Shooting for two seems a perfectly sensible and legitimate objective but there are enormous problems. You are talking about serious problems in tropical glaciers — the Chinese government has recognised this and has actually announced about 10 days ago that it is going to build 59 new reservoirs to take the glacial melt in the Xinjiang province. 59 reservoirs. It is actually contemplating putting many of them underground. This is a recognition that water, which has hitherto been stored in glaciers, is going to be very scarce. We have to think about water in a major way….
The other area that really worries me in terms of climate change and the potential for positive feedbacks and also for interactions with food is ocean acidification….
As I say, it’s as acid today as it has been for 25 million years. When this occurred some 25 million years ago, this level of acidification in the ocean, you had major problems with it, problems of extinctions of large numbers of species in the ocean community. The areas which are going to be hit most severely by this are the coral reefs of the world and that is already starting to show. Coral reefs provide significant protein supplies to about a billion people. So it is not just that you can’t go snorkelling and see lots of pretty fish, it is that there are a billion people dependent on coral reefs for a very substantial portion of their high protein diet.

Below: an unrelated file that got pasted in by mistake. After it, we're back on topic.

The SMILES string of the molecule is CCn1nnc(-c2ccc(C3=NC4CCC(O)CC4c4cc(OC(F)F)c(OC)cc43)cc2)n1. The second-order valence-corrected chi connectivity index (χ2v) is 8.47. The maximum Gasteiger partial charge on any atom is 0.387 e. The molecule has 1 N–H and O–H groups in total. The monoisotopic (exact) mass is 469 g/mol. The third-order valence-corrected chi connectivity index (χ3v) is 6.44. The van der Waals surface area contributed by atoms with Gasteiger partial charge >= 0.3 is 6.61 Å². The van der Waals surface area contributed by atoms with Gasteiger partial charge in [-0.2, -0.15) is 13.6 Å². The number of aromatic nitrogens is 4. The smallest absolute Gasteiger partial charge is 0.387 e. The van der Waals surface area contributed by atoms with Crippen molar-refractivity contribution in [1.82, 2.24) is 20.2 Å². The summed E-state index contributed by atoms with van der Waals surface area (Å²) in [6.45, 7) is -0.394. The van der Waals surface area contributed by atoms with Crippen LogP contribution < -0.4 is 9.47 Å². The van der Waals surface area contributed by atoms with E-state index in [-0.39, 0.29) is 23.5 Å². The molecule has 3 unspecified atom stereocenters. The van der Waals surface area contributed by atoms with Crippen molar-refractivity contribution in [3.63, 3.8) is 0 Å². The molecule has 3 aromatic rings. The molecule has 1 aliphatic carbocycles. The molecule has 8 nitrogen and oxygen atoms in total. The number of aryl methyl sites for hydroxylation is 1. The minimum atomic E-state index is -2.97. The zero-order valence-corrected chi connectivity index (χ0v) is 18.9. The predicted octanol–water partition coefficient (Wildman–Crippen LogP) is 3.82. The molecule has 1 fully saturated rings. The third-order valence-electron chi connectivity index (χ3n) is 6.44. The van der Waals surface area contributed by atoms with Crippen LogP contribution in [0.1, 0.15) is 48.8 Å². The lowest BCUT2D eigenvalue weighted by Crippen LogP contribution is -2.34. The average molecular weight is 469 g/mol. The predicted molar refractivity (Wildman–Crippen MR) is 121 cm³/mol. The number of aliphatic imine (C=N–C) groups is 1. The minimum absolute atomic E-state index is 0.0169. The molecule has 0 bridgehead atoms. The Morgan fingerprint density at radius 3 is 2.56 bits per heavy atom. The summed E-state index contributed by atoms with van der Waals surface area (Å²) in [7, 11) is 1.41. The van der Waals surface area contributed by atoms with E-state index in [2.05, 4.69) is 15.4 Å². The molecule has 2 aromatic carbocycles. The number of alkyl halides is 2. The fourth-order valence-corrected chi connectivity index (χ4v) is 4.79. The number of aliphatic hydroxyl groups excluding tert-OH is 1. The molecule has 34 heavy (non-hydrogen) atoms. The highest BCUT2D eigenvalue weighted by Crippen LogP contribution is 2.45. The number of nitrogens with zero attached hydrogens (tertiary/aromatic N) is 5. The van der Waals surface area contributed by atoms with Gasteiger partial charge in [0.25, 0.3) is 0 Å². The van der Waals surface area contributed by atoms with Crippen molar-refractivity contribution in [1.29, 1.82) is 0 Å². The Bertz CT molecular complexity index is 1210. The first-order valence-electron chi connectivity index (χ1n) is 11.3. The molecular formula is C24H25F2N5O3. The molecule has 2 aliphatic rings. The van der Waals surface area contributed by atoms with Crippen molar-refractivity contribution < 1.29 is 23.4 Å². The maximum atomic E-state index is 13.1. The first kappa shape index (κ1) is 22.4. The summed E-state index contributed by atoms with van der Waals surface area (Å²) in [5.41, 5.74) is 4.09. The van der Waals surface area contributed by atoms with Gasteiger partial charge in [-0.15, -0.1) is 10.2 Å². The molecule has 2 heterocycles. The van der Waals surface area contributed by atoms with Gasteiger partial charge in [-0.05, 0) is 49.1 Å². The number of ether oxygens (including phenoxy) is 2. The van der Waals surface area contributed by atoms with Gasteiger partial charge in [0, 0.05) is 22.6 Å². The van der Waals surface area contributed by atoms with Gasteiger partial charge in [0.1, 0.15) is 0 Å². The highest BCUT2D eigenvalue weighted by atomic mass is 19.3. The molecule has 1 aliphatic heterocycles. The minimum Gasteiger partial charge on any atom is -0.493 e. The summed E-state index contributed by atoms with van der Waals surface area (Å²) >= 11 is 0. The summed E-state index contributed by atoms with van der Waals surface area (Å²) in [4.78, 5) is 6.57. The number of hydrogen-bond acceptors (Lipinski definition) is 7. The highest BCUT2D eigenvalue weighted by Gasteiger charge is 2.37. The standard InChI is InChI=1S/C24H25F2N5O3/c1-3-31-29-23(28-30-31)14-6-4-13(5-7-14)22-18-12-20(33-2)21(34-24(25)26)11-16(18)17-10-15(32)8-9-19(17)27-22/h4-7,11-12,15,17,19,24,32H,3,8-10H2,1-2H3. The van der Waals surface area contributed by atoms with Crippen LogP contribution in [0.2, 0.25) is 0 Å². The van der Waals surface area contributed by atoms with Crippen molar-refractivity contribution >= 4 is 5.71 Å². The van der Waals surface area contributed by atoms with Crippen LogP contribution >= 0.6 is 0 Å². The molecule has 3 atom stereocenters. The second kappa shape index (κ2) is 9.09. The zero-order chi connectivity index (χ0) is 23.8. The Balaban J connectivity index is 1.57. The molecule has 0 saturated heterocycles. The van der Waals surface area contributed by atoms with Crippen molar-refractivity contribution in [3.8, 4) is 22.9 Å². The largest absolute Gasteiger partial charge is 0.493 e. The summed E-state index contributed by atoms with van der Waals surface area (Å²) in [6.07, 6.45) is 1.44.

… we have got to deal with increased demand for energy, increased demand for food, increased demand for water, and we’ve got to do that while mitigating and adapting to climate change. And we have but 21 years to do it….
I will leave you with some key questions. Can nine billion people be fed? Can we cope with the demands in the future on water? Can we provide enough energy? Can we do it, all that, while mitigating and adapting to climate change? And can we do all that in 21 years time? That’s when these things are going to start hitting in a really big way. We need to act now. We need investment in science and technology, and all the other ways of treating very seriously these major problems. 2030 is not very far away.
Some of this can be avoid or minimized if we act now. Some of it can’t. But if we don’t act strongly now, then by Memorial Day 2030, many of the global conflicts will either be resource wars or wars driven by environmental degradation and dislocation (see “Warming Will Worsen Water Wars). Indeed that may already have started to happen (see “Report: Climate Change and Environmental Degradation Trigger Darfur Crisis).